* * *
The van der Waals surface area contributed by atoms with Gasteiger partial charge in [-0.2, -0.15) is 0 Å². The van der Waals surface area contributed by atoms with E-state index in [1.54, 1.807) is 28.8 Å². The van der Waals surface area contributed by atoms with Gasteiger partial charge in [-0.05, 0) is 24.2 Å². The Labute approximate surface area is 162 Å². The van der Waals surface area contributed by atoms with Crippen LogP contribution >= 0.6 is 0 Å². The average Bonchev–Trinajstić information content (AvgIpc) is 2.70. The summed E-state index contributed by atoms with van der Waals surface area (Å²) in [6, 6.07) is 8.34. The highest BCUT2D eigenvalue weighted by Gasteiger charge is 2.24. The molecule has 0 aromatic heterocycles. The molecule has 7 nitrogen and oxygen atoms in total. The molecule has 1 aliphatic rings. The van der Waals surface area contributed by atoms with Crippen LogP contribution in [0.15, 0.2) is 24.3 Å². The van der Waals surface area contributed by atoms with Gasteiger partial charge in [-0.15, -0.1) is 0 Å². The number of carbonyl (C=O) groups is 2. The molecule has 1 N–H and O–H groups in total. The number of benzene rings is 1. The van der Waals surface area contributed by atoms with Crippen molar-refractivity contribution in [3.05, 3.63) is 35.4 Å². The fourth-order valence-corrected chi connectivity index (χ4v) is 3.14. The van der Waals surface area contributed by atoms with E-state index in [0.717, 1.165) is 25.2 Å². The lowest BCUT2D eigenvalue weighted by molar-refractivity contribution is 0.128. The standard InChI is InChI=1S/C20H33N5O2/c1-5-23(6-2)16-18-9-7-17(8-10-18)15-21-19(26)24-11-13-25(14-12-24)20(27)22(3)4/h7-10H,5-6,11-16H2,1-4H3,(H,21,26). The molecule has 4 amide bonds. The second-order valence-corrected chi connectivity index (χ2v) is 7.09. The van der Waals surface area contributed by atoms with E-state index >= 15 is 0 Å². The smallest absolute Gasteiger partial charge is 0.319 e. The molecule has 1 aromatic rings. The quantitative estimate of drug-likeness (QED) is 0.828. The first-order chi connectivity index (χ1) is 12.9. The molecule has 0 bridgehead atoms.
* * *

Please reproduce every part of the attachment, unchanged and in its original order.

The van der Waals surface area contributed by atoms with Gasteiger partial charge in [-0.2, -0.15) is 0 Å². The van der Waals surface area contributed by atoms with E-state index in [1.54, 1.807) is 28.8 Å². The van der Waals surface area contributed by atoms with Gasteiger partial charge in [-0.05, 0) is 24.2 Å². The Labute approximate surface area is 162 Å². The van der Waals surface area contributed by atoms with Crippen LogP contribution >= 0.6 is 0 Å². The average Bonchev–Trinajstić information content (AvgIpc) is 2.70. The summed E-state index contributed by atoms with van der Waals surface area (Å²) in [6, 6.07) is 8.34. The highest BCUT2D eigenvalue weighted by Gasteiger charge is 2.24. The molecule has 0 aromatic heterocycles. The molecule has 7 nitrogen and oxygen atoms in total. The molecule has 1 aliphatic rings. The van der Waals surface area contributed by atoms with Crippen LogP contribution in [0.15, 0.2) is 24.3 Å². The van der Waals surface area contributed by atoms with Gasteiger partial charge in [-0.15, -0.1) is 0 Å². The number of carbonyl (C=O) groups is 2. The molecule has 1 N–H and O–H groups in total. The number of benzene rings is 1. The van der Waals surface area contributed by atoms with Crippen molar-refractivity contribution in [3.05, 3.63) is 35.4 Å². The fourth-order valence-corrected chi connectivity index (χ4v) is 3.14. The van der Waals surface area contributed by atoms with E-state index in [0.717, 1.165) is 25.2 Å². The lowest BCUT2D eigenvalue weighted by molar-refractivity contribution is 0.128. The standard InChI is InChI=1S/C20H33N5O2/c1-5-23(6-2)16-18-9-7-17(8-10-18)15-21-19(26)24-11-13-25(14-12-24)20(27)22(3)4/h7-10H,5-6,11-16H2,1-4H3,(H,21,26). The molecule has 4 amide bonds. The second-order valence-corrected chi connectivity index (χ2v) is 7.09. The van der Waals surface area contributed by atoms with E-state index >= 15 is 0 Å². The smallest absolute Gasteiger partial charge is 0.319 e. The molecule has 1 aromatic rings. The quantitative estimate of drug-likeness (QED) is 0.828. The first-order chi connectivity index (χ1) is 12.9. The molecule has 0 bridgehead atoms.